The Wrong Sword by Ted Mendelssohn
Henry is a faker. He helps trick Parisian nobles into buying fake swords of power, medieval knightly knock-offs, if you will, but when he tricks the wrong person, he suddenly finds himself on an all too real quest for the sword of all swords: Excalibur. You remember that one right? The one King Arthur pulled from a big rock?
The premise of The Wrong Sword would be some pretty stinky fromage if it were completely serious. But it’s not. In fact, I think its anachronistic humor is the best part. The students of Paris spout postmodern theory, at one point Henry gives a knight “A Full Merlin” by disrobing him, and the sword, well, she’s a magical pain in the butt.
The Wrong Sword delivers many laugh-out-loud moments, and the conniving Henry is more real and likeable than perhaps even King Arthur himself.
I have only a few hesitations in recommending this book (why I’ll give it 4 out of 5 stars where they do that kind of thing): not many characters are as well-developed as Henry, and the plot drags at some points even though it’s jam-packed with action—perhaps because not all the narrow escapes are believable and a few scenes are hard to follow. It felt like one more round of editing would have polished The Wrong Sword to a better shine.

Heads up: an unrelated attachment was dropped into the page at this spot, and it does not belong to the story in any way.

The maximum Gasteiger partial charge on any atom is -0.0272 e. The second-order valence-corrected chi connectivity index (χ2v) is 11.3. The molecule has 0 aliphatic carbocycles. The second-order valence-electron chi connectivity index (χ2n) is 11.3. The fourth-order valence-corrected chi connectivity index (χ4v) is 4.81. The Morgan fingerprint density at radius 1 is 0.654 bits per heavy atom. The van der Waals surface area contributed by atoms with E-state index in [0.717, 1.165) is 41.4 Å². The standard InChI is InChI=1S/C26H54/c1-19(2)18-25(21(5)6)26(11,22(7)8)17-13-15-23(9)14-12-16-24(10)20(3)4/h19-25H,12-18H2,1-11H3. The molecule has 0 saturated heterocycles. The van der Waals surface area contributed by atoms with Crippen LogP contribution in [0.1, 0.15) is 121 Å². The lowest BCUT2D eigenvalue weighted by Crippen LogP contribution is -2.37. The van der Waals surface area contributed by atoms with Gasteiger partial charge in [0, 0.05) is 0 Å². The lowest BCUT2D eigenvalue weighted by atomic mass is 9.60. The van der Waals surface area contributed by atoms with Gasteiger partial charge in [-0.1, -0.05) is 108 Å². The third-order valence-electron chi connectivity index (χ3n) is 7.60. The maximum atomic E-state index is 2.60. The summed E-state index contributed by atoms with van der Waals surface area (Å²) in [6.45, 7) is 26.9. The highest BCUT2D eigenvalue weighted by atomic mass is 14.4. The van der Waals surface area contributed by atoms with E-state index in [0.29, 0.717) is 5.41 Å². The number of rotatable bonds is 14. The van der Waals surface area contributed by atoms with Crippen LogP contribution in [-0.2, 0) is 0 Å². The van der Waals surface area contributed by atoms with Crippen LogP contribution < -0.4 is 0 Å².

That said, The Wrong Sword a really fun adventure story and a great bargain for your e-reader. It brings all the adventure of the Roundtable without any of that high-minded chivalry merde, if you’ll excuse my French.
Which reminds me—if you’ve never read any of the great King Arthur stories, here are two classics:
The Sword in the Stone by T. H. White
It’s the whole King Arthur adventure with a side order of political philosophy. “Might makes Right” any one?
The Mists of Avalon by Marion Zimmer Bradley
The Mists tells the whole thing from the so-called ladies’ point of view. And really Morgania (Morgan Le Fay) and Gwenhwyfar are fascinating characters in a tale that is usually a male-dominated sword-fest.